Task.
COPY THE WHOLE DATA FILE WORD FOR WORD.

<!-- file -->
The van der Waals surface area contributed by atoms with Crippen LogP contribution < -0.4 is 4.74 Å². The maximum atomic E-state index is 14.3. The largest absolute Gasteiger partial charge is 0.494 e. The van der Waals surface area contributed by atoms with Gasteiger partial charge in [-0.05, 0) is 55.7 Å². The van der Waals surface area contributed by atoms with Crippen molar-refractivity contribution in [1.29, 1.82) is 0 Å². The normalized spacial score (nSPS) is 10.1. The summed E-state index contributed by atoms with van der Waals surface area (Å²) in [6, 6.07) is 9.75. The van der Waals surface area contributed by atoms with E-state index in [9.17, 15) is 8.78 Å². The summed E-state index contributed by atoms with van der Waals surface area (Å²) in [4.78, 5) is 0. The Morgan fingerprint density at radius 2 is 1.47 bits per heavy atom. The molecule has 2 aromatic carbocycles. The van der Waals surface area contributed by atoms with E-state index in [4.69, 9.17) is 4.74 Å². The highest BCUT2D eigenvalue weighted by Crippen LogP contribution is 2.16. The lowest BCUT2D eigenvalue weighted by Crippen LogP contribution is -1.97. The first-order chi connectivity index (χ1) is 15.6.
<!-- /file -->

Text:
The van der Waals surface area contributed by atoms with Crippen LogP contribution < -0.4 is 4.74 Å². The maximum atomic E-state index is 14.3. The largest absolute Gasteiger partial charge is 0.494 e. The van der Waals surface area contributed by atoms with Gasteiger partial charge in [-0.05, 0) is 55.7 Å². The van der Waals surface area contributed by atoms with Crippen molar-refractivity contribution in [1.29, 1.82) is 0 Å². The normalized spacial score (nSPS) is 10.1. The summed E-state index contributed by atoms with van der Waals surface area (Å²) in [6, 6.07) is 9.75. The van der Waals surface area contributed by atoms with E-state index in [9.17, 15) is 8.78 Å². The summed E-state index contributed by atoms with van der Waals surface area (Å²) in [4.78, 5) is 0. The Morgan fingerprint density at radius 2 is 1.47 bits per heavy atom. The molecule has 2 aromatic carbocycles. The van der Waals surface area contributed by atoms with E-state index in [4.69, 9.17) is 4.74 Å². The highest BCUT2D eigenvalue weighted by Crippen LogP contribution is 2.16. The lowest BCUT2D eigenvalue weighted by Crippen LogP contribution is -1.97. The first-order chi connectivity index (χ1) is 15.6.